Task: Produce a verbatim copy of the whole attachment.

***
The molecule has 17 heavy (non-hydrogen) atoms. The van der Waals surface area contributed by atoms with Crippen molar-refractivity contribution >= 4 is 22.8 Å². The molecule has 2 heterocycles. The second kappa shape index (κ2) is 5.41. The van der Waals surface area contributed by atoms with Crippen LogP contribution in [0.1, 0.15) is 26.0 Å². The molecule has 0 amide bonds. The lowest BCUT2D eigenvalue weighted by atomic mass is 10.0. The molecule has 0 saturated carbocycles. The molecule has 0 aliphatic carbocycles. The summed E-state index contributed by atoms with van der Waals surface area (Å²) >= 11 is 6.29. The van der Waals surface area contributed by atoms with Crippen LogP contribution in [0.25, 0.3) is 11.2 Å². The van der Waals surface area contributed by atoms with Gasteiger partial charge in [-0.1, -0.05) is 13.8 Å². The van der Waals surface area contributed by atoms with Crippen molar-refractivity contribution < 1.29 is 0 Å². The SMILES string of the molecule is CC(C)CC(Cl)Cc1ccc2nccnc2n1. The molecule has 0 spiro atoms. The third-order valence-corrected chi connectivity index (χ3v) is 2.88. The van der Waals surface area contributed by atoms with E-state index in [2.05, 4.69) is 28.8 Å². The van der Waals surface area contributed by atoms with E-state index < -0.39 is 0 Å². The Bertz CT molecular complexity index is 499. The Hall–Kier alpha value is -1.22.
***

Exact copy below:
The molecule has 17 heavy (non-hydrogen) atoms. The van der Waals surface area contributed by atoms with Crippen molar-refractivity contribution >= 4 is 22.8 Å². The molecule has 2 heterocycles. The second kappa shape index (κ2) is 5.41. The van der Waals surface area contributed by atoms with Crippen LogP contribution in [0.1, 0.15) is 26.0 Å². The molecule has 0 amide bonds. The lowest BCUT2D eigenvalue weighted by atomic mass is 10.0. The molecule has 0 saturated carbocycles. The molecule has 0 aliphatic carbocycles. The summed E-state index contributed by atoms with van der Waals surface area (Å²) >= 11 is 6.29. The van der Waals surface area contributed by atoms with Crippen LogP contribution in [0.25, 0.3) is 11.2 Å². The van der Waals surface area contributed by atoms with Gasteiger partial charge in [-0.1, -0.05) is 13.8 Å². The van der Waals surface area contributed by atoms with Crippen molar-refractivity contribution < 1.29 is 0 Å². The SMILES string of the molecule is CC(C)CC(Cl)Cc1ccc2nccnc2n1. The molecule has 0 spiro atoms. The third-order valence-corrected chi connectivity index (χ3v) is 2.88. The van der Waals surface area contributed by atoms with E-state index in [2.05, 4.69) is 28.8 Å². The van der Waals surface area contributed by atoms with E-state index < -0.39 is 0 Å². The Bertz CT molecular complexity index is 499. The Hall–Kier alpha value is -1.22.